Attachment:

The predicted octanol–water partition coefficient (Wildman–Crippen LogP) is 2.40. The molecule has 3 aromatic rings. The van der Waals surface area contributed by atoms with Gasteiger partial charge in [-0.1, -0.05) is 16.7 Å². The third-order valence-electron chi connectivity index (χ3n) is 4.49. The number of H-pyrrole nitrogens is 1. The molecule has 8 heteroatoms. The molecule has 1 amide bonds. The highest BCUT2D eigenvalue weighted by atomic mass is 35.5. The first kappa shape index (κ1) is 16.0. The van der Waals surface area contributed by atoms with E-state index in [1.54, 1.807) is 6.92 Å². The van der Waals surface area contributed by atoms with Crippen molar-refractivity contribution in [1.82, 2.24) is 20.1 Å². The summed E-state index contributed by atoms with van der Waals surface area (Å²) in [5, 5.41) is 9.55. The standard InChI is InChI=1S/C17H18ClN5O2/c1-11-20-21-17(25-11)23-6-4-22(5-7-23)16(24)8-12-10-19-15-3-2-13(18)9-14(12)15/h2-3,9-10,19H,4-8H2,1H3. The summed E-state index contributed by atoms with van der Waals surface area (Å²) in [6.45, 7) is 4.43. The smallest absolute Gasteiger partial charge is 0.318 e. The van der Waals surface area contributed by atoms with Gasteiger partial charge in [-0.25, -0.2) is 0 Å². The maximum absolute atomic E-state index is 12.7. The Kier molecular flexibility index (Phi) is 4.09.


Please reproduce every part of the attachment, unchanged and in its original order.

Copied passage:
The predicted octanol–water partition coefficient (Wildman–Crippen LogP) is 2.40. The molecule has 3 aromatic rings. The van der Waals surface area contributed by atoms with Gasteiger partial charge in [-0.1, -0.05) is 16.7 Å². The third-order valence-electron chi connectivity index (χ3n) is 4.49. The number of H-pyrrole nitrogens is 1. The molecule has 8 heteroatoms. The molecule has 1 amide bonds. The highest BCUT2D eigenvalue weighted by atomic mass is 35.5. The first kappa shape index (κ1) is 16.0. The van der Waals surface area contributed by atoms with E-state index in [1.54, 1.807) is 6.92 Å². The van der Waals surface area contributed by atoms with Crippen molar-refractivity contribution in [1.82, 2.24) is 20.1 Å². The summed E-state index contributed by atoms with van der Waals surface area (Å²) in [5, 5.41) is 9.55. The standard InChI is InChI=1S/C17H18ClN5O2/c1-11-20-21-17(25-11)23-6-4-22(5-7-23)16(24)8-12-10-19-15-3-2-13(18)9-14(12)15/h2-3,9-10,19H,4-8H2,1H3. The summed E-state index contributed by atoms with van der Waals surface area (Å²) in [6.45, 7) is 4.43. The smallest absolute Gasteiger partial charge is 0.318 e. The van der Waals surface area contributed by atoms with Gasteiger partial charge in [-0.25, -0.2) is 0 Å². The maximum absolute atomic E-state index is 12.7. The Kier molecular flexibility index (Phi) is 4.09.